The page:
Maternal infection during pregnancy is an environmental risk factor for neurodevelopmental dysfunction, such as autism spectrum disorder (ASD). This study investigated the effect of maternal immune activation (MIA) on the behavior profile of prepubertal offspring and whether MIA alters the neuronal activation pattern of brain areas related to social play behavior. Pregnant Wistar rats received 500 µg/kg of lipopolysaccharide or saline solution on gestational day 16. Their offspring were tested using behavioral tasks to capture some of the core and associated ASD-like symptoms. Neuronal activation, indexed via c-fos expression after social play behavior, was evaluated in several brain areas. MIA had a number of adverse effects on dams and reduced the number of successful births and litter size. MIA induced sex-specific autistic-like features by a reduction in ultrasonic vocalizations in response to separation from the mother and nest, reduction in discrimination between neutral odors and their nest odor, moderate effect in stereotypies in the hole-board test, impaired risk assessment phenotype, and reduction in social play behavior without changes in locomotor activity only in prepubertal male offspring. A decrease in social play behavior may be associated with a decrease in the number of c-fos-positive cells in the prefrontal cortex and striatum, but hyperactivation of the basolateral and basomedial amygdala. Prenatal immune challenge results in ASD-like symptoms such as impaired risk assessment behavior, communication, and social interactions in male prepubertal offspring. Impaired social play behavior is correlated with neuronal hyperactivation in the amygdala.Copyright © 2021. Published by Elsevier B.V.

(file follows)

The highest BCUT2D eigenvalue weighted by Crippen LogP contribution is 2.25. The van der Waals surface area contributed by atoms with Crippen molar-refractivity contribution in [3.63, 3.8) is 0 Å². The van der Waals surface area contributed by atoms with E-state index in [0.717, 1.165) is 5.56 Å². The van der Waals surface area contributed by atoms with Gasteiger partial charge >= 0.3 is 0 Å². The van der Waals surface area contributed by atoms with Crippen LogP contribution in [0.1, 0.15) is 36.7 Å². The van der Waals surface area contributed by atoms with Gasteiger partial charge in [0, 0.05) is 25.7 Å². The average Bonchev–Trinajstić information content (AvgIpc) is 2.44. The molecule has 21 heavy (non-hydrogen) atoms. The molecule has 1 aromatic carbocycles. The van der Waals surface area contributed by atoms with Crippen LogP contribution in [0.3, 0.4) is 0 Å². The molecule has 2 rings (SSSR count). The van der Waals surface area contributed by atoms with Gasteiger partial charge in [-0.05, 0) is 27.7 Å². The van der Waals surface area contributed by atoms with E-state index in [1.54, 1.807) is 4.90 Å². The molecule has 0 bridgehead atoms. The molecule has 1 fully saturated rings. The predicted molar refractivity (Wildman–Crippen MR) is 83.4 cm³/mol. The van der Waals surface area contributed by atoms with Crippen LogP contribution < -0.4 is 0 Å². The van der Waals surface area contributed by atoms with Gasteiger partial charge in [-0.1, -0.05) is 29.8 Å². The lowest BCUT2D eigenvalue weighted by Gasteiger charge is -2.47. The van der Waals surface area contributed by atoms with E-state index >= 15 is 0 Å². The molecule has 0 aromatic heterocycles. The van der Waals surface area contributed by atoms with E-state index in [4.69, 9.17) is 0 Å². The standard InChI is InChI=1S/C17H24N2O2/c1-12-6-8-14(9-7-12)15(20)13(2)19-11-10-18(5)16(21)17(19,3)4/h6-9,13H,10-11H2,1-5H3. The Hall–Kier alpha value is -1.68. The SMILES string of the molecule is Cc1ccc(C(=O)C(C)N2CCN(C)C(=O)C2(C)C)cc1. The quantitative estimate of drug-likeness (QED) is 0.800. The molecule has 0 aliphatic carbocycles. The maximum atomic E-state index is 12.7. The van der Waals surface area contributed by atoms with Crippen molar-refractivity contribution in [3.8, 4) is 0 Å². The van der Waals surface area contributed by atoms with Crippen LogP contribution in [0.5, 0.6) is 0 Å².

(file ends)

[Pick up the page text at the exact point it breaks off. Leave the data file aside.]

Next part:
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Fabiana C Vilela